A Dreary Investment Outlook for Oil and Gas in Gulf of Mexico?
Exploration and production companies in the Gulf of Mexico have now joined the budget-cutting parade, slashing capex in order to stay afloat in this new oil market reality. Players such as Talos Energy, Murphy and Kosmos have put new sanctioning on pause, with the exception of approved projects, and additional cuts are being evaluated. Indeed, signs have already emerged indicating that the dual supply and demand shock will have a deeper impact on E&P sanctioning in the region than seen during the previous oil price crash in 2016. Reduced exploration activity and postponed new development sanctioning will be key to improving the current cash flow situation.
Investments furthest removed from revenue generation will be the first to go as part of E&P cost-cutting efforts. In that sense, exploration activity will take a hit in 2020 as operators postpone the spud timing of exploration wells in order to push exploration expenditure further into the future. Over the last five-year period, infrastructure lead exploration (ILX) has been a favored exploration strategy in the Gulf of Mexico due to higher success rates, lower required development investment and quicker payback time. However, the current situation is of such magnitude that we believe even ILX will take a hit.
Looking Ahead at Exploration in the Gulf of Mexico
In the mid-term, cost-cutting measures will affect the development side of the investment cycle as well. The rapid oil price decline has left investment decisions more or less on hold. E&P companies are closely monitoring the situation, awaiting greater clarity in the oil price outlook before committing cash to currently unsanctioned projects. One example of this is the North Platte development, where platform construction bids have been put on hold by Total. However, as time marches onwards and E&Ps become accustomed to a lower oil price outlook, we expect some sanctioning will occur in the latter part of 2020; subsea tieback developments can have breakeven prices that offer positive net present value in a $30 oil price environment.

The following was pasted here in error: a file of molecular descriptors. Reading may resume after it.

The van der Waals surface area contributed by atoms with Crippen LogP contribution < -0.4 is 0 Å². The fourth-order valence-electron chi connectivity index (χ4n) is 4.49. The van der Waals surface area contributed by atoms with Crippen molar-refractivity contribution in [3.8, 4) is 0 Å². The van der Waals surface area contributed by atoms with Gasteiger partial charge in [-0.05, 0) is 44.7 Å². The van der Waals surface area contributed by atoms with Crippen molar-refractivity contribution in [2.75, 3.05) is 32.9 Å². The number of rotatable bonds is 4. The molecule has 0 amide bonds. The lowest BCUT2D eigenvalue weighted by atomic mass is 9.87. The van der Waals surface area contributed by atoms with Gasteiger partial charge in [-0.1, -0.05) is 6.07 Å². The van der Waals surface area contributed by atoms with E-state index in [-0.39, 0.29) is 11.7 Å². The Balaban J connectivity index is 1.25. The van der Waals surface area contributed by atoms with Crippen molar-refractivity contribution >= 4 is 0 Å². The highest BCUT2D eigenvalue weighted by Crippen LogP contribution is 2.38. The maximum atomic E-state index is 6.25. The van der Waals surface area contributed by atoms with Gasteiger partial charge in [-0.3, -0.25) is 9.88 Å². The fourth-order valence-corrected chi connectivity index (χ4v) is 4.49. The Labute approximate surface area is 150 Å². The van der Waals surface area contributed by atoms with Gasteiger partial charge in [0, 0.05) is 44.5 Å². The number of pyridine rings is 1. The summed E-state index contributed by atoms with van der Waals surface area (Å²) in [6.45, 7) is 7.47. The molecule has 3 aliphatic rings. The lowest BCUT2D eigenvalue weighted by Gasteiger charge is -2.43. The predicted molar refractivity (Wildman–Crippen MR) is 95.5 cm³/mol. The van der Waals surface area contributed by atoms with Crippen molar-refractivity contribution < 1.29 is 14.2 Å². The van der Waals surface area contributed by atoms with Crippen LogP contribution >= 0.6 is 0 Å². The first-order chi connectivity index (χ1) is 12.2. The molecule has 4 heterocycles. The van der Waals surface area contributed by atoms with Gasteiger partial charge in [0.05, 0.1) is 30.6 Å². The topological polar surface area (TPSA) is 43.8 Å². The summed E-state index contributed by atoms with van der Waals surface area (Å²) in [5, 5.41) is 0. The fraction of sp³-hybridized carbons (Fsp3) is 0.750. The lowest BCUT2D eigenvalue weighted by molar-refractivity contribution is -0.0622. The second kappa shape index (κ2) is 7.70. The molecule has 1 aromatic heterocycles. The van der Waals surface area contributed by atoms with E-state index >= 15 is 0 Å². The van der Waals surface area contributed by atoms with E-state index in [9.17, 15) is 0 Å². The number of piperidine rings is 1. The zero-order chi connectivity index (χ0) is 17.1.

Capital and exploration expenditures will get a trim, but we see that the efforts will be made on discretional expenditures, which can be deferred. Sanctioned projects are expected to proceed, although some delays might occur in order to temporarily reduce expenditures. Current investments directed at the Gulf of Mexico are primarily related to existing projects under execution, and we see that the ongoing lack of investment decisions – in addition to a lower oil price outlook – could cause a dreary investment outlook in the coming years.